> >>> your performance is going to be awful no matter what you're doing. If
> >>> you indeed observe this behavior under normal loads, then this seems
> >>> like a VM issue that should be addressed in its own right.
> >>
> >> I don't think so. Imagine: a container migrates from one node to another.
> >> The nodes are the same, say, every of them has 4GB of RAM.
> >>
> >> Before the migration, the container's tasks used 4GB of RAM and 8GB of swap.
> >> After the page server on the second node received the pages, we want these
> >> pages become swapped as soon as possible, and we don't want to read them from
> >> swap to pass a read consumer.
> >
> > But you don't have to copy that memory into the container's tasks all
> > at once, right? Can't you, every time you've received a few dozen
> > kilobytes of data or whatever, shove them into the target task? That
> > way you don't have problems with swap because the time before the data
> > has arrived in its final VMA is tiny.
> We try to maintain online migration with as small downtime as possible,
> and the container on source node is completely stopped at the very end.
> Memory of container tasks is copied in background without container
> completely stop, and _PAGE_SOFT_DIRTY is used to track dirty pages.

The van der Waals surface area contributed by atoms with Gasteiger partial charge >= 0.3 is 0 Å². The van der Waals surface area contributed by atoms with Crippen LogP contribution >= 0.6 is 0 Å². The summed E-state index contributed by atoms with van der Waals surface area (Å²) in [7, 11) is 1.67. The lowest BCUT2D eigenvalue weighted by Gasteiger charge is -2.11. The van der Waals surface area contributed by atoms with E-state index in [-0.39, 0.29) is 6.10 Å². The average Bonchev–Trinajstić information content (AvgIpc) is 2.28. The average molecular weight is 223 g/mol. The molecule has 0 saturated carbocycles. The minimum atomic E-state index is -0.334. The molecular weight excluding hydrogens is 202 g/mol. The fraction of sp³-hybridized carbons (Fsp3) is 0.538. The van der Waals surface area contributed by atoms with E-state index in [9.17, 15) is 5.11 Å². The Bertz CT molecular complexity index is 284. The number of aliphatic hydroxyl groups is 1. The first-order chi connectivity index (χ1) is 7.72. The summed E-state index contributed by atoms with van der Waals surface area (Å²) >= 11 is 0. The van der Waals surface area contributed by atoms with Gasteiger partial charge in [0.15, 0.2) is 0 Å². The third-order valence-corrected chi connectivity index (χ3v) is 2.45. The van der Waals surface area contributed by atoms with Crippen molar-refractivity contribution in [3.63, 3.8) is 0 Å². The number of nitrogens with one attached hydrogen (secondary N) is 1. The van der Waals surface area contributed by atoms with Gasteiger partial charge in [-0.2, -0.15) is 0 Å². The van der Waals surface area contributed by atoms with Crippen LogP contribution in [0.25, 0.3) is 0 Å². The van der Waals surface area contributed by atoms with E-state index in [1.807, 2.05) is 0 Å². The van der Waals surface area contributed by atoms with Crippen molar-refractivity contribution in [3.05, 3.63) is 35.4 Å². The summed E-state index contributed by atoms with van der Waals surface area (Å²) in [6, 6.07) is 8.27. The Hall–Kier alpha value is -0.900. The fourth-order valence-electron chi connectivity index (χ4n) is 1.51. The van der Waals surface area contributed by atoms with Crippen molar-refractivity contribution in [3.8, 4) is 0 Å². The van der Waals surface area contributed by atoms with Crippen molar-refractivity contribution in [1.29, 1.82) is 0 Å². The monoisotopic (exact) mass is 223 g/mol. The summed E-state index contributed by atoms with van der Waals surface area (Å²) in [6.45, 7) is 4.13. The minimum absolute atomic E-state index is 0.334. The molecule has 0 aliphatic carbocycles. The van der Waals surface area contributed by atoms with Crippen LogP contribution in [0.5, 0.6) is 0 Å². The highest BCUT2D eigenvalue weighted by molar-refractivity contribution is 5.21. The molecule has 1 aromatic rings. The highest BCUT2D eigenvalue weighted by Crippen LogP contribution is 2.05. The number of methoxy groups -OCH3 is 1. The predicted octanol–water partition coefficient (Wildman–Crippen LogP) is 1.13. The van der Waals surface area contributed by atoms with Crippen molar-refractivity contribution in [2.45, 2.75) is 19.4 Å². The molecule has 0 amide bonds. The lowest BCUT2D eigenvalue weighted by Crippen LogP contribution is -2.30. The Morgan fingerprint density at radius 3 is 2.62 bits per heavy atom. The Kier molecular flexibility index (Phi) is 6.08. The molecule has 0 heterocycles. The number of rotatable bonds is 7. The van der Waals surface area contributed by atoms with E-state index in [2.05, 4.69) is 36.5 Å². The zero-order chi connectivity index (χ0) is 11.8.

> Container may create any new processes during the migration, and these
> processes may contain any memory mappings.
> Imagine the situation. We migrate a big web server with a lot of processes,
> and some of children processes have the same COW mapping as parent has.
> In case of all memory dump is available at the moment of the grand parent
> web server process creation, we populate the mapping in parent, and all
> the children may inherit the mapping in case of they want after fork.
> COW works here. But in case of some processes are created before all memory
> is available on destination node, we can't do such the COW inheritance.
> This will be the reason, the memory consumed by container grows many
> times after the migration. So, the only solution is to create process
> tree after memory is available and all mappings are known.

But if one of the processes modifies the memory after you've started
migrating it to the new machine, that memory can't be CoW anymore
anyway, right? So it should work if you first do a first pass of
copying the memory and creating the process hierarchy, and then copy
more recent changes into the individual processes, breaking the CoW
for those pages, right?

> It's on of the examples. But believe me, there are a lot of another reasons,
> why process tree should be created only after all process tree is freezed,
> and no new tasks on source are possible. PGID and SSID inheritance, for
> example. All of this requires special order of tasks creation. In case of
> you try to restore process tree with correct namespaces and especial in
> case of many user namespaces in a container, you will just see like a hell
> will open before your eyes, and we never can think about this.

Could you elaborate on why that is so hellish?

> So, no, we can't create any task before the whole process tree is knows.
> Believe me, the reason is heavy and serious.
> Kirill